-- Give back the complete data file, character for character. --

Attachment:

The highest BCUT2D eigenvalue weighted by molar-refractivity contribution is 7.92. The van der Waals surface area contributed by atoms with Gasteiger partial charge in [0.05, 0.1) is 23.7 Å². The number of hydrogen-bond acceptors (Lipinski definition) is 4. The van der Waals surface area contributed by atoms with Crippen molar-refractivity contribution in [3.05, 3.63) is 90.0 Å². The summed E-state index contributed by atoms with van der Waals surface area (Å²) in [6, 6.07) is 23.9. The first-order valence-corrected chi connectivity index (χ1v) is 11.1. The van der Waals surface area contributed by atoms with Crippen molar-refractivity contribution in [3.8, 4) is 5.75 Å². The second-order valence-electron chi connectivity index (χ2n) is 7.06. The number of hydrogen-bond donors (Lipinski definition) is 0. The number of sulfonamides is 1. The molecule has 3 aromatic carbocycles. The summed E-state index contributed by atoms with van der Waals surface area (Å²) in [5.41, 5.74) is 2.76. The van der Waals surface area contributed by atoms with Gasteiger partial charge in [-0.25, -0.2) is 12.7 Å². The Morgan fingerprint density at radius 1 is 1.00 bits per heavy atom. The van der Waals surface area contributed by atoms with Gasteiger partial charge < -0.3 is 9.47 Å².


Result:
The highest BCUT2D eigenvalue weighted by molar-refractivity contribution is 7.92. The van der Waals surface area contributed by atoms with Gasteiger partial charge in [0.05, 0.1) is 23.7 Å². The number of hydrogen-bond acceptors (Lipinski definition) is 4. The van der Waals surface area contributed by atoms with Crippen molar-refractivity contribution in [3.05, 3.63) is 90.0 Å². The summed E-state index contributed by atoms with van der Waals surface area (Å²) in [6, 6.07) is 23.9. The first-order valence-corrected chi connectivity index (χ1v) is 11.1. The van der Waals surface area contributed by atoms with Crippen molar-refractivity contribution in [3.8, 4) is 5.75 Å². The second-order valence-electron chi connectivity index (χ2n) is 7.06. The number of hydrogen-bond donors (Lipinski definition) is 0. The number of sulfonamides is 1. The molecule has 3 aromatic carbocycles. The summed E-state index contributed by atoms with van der Waals surface area (Å²) in [5.41, 5.74) is 2.76. The van der Waals surface area contributed by atoms with Gasteiger partial charge in [-0.25, -0.2) is 12.7 Å². The Morgan fingerprint density at radius 1 is 1.00 bits per heavy atom. The van der Waals surface area contributed by atoms with Gasteiger partial charge < -0.3 is 9.47 Å².